N.K. Jemisin, Killing Moon
Interesting idea, isn't it? It's from a fascinating book which I'm only partway through.

Monday, July 4, 2016

4th of July in Dallas 2016



More specifically, in the Lakewood neighborhood we live near. This is how you do 4th of July!

I felt silly but it brought a tear to my eye at one point because this was such a pure expression of loving our country as compared to all the dreck from politics lately... we heard Born in the USA from a lot of floats.



The theme was Lakewood Dreams Big ... which some ignored in favor of patriotism and which some did in very big, over the (big) top style.





Happy Independence Day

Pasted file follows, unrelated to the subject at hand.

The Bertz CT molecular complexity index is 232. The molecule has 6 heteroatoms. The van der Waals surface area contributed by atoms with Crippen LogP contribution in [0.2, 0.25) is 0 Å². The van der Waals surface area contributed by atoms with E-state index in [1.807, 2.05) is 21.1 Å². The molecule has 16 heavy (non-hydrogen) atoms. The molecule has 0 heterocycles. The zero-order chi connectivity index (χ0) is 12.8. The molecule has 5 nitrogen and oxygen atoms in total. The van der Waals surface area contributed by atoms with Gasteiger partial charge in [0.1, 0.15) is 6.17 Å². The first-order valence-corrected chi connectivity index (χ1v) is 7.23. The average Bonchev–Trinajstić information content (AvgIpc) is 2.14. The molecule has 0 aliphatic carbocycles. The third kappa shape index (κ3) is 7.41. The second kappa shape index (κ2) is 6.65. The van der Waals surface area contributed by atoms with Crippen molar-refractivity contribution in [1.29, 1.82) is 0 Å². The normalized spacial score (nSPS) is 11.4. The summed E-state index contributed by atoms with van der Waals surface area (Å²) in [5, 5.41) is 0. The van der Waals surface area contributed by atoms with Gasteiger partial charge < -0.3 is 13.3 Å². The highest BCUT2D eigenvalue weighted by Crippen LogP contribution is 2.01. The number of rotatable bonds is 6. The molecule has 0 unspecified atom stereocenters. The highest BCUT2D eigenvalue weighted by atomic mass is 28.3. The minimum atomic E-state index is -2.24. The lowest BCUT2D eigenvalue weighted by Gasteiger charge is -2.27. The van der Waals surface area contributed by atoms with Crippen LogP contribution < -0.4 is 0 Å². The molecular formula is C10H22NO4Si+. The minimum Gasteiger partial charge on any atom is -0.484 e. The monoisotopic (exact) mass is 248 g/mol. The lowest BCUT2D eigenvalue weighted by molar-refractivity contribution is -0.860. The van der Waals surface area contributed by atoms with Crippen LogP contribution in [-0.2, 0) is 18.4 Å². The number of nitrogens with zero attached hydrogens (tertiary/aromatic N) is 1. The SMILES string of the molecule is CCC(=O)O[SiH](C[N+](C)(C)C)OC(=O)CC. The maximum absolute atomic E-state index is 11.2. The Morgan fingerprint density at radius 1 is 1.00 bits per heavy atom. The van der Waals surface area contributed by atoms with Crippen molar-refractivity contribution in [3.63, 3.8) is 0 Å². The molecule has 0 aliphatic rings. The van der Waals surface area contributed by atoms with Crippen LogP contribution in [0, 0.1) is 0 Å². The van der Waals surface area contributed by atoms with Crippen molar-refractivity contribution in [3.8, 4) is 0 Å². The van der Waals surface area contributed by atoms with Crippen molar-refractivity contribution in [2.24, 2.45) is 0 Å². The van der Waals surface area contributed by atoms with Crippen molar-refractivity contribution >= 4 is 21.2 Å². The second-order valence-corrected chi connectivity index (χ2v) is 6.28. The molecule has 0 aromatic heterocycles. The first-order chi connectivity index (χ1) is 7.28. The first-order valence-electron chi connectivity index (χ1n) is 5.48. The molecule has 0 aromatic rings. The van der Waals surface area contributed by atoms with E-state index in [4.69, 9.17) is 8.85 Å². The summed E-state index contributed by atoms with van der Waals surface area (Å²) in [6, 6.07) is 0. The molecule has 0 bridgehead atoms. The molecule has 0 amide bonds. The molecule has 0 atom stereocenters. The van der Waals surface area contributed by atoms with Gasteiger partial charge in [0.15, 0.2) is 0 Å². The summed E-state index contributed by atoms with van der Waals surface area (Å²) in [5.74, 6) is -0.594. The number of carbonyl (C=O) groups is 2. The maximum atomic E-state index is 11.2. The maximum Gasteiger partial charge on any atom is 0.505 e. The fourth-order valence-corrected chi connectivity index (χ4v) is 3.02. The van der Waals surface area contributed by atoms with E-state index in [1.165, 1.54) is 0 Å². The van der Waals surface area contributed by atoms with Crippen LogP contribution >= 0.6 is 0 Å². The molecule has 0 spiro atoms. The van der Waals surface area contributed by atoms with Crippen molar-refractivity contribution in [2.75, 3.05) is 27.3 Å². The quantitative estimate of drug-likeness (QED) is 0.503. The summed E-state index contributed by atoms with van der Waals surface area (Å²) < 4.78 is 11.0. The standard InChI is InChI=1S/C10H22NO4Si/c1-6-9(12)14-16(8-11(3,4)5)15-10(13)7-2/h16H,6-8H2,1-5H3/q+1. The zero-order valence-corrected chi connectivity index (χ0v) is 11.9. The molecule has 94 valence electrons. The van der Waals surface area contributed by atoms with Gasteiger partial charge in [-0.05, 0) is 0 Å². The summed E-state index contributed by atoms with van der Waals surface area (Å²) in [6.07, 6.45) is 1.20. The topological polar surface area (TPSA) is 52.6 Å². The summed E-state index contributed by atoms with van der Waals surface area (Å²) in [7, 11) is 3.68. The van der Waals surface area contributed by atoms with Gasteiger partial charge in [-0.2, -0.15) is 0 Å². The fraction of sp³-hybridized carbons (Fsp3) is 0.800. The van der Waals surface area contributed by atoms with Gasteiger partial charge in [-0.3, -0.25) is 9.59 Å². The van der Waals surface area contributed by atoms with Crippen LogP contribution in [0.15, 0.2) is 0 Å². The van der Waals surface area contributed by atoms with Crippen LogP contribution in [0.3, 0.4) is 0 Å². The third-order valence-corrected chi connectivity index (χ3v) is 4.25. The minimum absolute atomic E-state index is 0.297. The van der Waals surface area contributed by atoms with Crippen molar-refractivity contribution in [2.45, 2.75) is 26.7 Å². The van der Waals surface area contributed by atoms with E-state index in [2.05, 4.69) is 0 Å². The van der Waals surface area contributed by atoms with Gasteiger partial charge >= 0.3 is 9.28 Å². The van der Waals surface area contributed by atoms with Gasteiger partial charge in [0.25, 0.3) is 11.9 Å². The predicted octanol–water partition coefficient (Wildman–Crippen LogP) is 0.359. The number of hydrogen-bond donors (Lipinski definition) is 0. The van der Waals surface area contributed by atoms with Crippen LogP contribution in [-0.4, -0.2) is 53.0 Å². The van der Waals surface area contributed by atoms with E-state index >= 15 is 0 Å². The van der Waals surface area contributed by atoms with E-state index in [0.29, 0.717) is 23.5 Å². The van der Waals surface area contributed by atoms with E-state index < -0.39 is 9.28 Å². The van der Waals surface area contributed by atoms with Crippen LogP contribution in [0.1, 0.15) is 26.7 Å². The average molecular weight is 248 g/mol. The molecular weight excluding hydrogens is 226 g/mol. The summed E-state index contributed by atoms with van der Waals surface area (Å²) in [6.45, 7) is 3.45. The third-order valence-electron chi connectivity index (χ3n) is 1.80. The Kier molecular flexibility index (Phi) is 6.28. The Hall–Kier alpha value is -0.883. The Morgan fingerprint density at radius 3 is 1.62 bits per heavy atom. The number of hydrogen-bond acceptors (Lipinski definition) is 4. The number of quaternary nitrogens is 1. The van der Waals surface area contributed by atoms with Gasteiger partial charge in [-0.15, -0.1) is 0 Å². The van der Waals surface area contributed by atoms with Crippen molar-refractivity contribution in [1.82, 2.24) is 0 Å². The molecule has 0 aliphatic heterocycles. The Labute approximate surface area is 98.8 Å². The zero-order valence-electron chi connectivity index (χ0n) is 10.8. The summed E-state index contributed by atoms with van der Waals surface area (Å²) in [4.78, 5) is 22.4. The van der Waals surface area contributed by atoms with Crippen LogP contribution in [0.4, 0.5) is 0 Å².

Hats off!
Along the street there comes
A blare of bugles, a ruffle of drums,
A flash of color beneath the sky:
Hats off!
The flag is passing by!

Blue and crimson and white it shines,
Over the steel-tipped, ordered lines.
Hats off!
The colors before us fly;
But more than the flag is passing by.

Sea-fights and land-fights, grim and great,
Fought to make and to save the State;
Weary marches and sinking ships;
Cheers of victory on dying lips;

Days of plenty and years of peace,
March of a strong land's swift increase:
Equal justice, right and law,
Stately honor and reverent awe;

Sign of a nation, great and strong,
To ward her people from foreign wrong;
Pride and glory and honor, all
Live in the colors to stand or fall.

Hats off!
Along the street there comes
A blare of bugles, a ruffle of drums,
And loyal hearts are beating high:
Hats off!
The flag is passing by!

(Henry Holcomb Bennett)

Childe Hassam, The Fourth of July, 1916